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Foreign Policy

China and the US Need Not Be in a New Cold War

Oct 12 , 2018
  • Sun Chenghao

    Assistant Research Fellow, China Institutes of Contemporary International Relations
  • Wang Xiaonan

    Beijing-based media commentator

Peng_Liyuan,_Xi_Jingping,_Donald_Trump_and_Melania_Trump_at_the_entrance_of_Mar-a-Lago,_April_2017.jpg

US Secretary of State Mike Pompeo’s China visit came at crunch time as trade and military tensions are running high between Beijing and Washington. His meetings with Wang Yi, China's State Councilor and Foreign Minister and Yang Jiechi, a member of the Political Bureau of the CPC Central Committee on Monday were choked with grievances, but at least the door of high-level communications remains open, which is why we should stay optimistic.

The relations between the world’s two economic heavy hitters are currently at an unprecedented turning point in history. China is not what it was even a decade ago: it has seen rapid growth in every socioeconomic sector, which, in the eyes of the American elite, poses the gravest imminent threat to decades-long US supremacy. Narratives like “decoupling of Chimerica” and “Thucydides Trap” have been concocted to describe China-US tension.

Since Donald Trump entered the Oval Office, China-US relations have undergone dramatic changes, making the current ties a far cry from the Barack Obama era. Chinese President Xi Jinping’s report at the 19th National Congress of the Communist Party of China last October stated that socialism with Chinese characteristics has entered a new era. Two months later, Trump’s White House released its first National Security Strategy (NSS), setting the strategy for restoring America’s fading glory. The America First NSS stated, “Whether we like it or not, we are engaged in a new era of competition.”

The new era will be marked by twists and turns.

Just months ago, a bunch of political observers believed Trump’s tariff salvos were child’s play. They thought the businessman-turned president was just obsessed with achieving “fair trade” by cutting off China’s huge trade surplus. But time has proven them wrong. Trump has a doctrine: Economic security equals national security. What he wants is for China to not only change its economic practices and structures but also its development model and political system.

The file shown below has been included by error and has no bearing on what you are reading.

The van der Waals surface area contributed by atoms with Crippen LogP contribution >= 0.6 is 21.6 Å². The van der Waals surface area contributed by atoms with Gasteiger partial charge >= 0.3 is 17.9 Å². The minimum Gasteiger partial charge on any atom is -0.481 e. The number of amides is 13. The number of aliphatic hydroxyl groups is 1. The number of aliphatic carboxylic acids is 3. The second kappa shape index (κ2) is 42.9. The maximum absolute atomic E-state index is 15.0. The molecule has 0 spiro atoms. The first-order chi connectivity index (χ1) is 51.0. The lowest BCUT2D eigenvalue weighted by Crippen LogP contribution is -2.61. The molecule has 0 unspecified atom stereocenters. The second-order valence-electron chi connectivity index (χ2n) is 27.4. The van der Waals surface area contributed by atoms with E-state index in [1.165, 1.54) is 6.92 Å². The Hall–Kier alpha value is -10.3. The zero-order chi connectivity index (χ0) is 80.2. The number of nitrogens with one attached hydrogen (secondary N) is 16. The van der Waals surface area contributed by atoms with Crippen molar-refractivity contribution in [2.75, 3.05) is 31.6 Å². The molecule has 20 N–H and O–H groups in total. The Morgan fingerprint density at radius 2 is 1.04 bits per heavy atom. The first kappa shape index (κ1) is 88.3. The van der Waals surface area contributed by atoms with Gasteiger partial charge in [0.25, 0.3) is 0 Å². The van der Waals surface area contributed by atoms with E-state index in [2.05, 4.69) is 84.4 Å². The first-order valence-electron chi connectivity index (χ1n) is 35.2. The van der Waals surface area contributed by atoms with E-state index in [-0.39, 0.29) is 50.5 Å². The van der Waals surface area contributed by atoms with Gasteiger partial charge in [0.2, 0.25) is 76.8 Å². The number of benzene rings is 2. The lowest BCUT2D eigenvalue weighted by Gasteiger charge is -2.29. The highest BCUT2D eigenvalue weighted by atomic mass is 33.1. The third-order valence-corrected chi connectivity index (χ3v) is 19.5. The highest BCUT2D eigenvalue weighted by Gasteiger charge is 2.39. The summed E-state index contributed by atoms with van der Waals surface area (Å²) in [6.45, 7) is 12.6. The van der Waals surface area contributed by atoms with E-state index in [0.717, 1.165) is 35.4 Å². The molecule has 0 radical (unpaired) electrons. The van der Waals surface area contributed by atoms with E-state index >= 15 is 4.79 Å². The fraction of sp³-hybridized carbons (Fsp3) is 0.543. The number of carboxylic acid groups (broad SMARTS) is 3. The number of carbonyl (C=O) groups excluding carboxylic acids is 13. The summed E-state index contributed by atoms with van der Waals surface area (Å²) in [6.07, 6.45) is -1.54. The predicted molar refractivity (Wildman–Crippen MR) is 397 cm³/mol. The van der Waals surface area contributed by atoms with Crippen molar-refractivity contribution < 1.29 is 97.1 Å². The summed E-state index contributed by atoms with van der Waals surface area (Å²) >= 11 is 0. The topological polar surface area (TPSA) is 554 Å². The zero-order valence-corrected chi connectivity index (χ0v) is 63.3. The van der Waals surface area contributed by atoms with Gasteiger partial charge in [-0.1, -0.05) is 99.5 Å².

Meanwhile, the energetic 73-year-old president inconspicuously initiated a military confrontation against the Asian powerhouse. His administration decided to sell Taiwan a package of military gear worth around $33 million dollars in September, sending a dangerous signal since a smaller package would probably mean a higher frequency of such deals in the future. Less than a week later, the USS Decatur guided missile destroyer entered waters off China's islands and reefs in the South China Sea, further tanking their precarious military ties.

Since the end of last year, the phrase “sharp power” has come into vogue over concerns about China’s growing influence on the rest of the world. Joseph Nye, former dean of Harvard’s Kennedy School of Government, who coined “soft power” and “smart power,” characterized China and Russia as “sharp power” states.

Such things cannot be overlooked. Several American universities have shut down their Confucius Institutes. The Woodrow Wilson International Center released a 143-page report accusing China of “infringing” on the academic freedom of higher education in the US. Trump aides are reportedly considering a ban on student visas to Chinese nationals.

Media is another afflicted area. Chinese state media such as Xinhua News Agency, China Daily, and the China Global Television Network have been accused by their Western counterparts of attempting to “influence the US information environment,” and were even reportedly required to register as foreign agents.

US Vice President Mike Pence’s recent stinging speech at the Hudson Institute, in which he cast Beijing as a foe of “America’s democracy,” has further fueled anti-China paranoia among Americans. The barrage of allegations and actions have ultimately shaken the trust between the two peoples. And that is the most consequential difference compared with the previous turbulence in China-US relations.

Yes, confrontation sucks. But the current Beijing-Washington ties are too sophisticated to be defined as in a new Cold War. China is not ancient Athens and the US is not Sparta. Friction is inevitable for two powers both at the nascent stage of a new era; after all, this era is unprecedented in history.

That’s why Mike Pompeo’s Beijing tour is a delightful thing, though it’s not as satisfactory as expected. It shows that China and the US are not resistant to dialogue with each other. During the Barack Obama era, one of the most important reasons that the two countries kept a stable relationship was head-of-state diplomacy.

Now, for an established power and a rising nation to co-exist in peace, the US should drop American exceptionalism and reduce its suspicions. Beijing is engaged in economic reform involving trade structures, technological innovation, and intellectual property, but it will take time. The exploration of a new relationship model will be full of ups and downs.

Perhaps years later, they will realize that a ruling power and a rising power are not destined for war.

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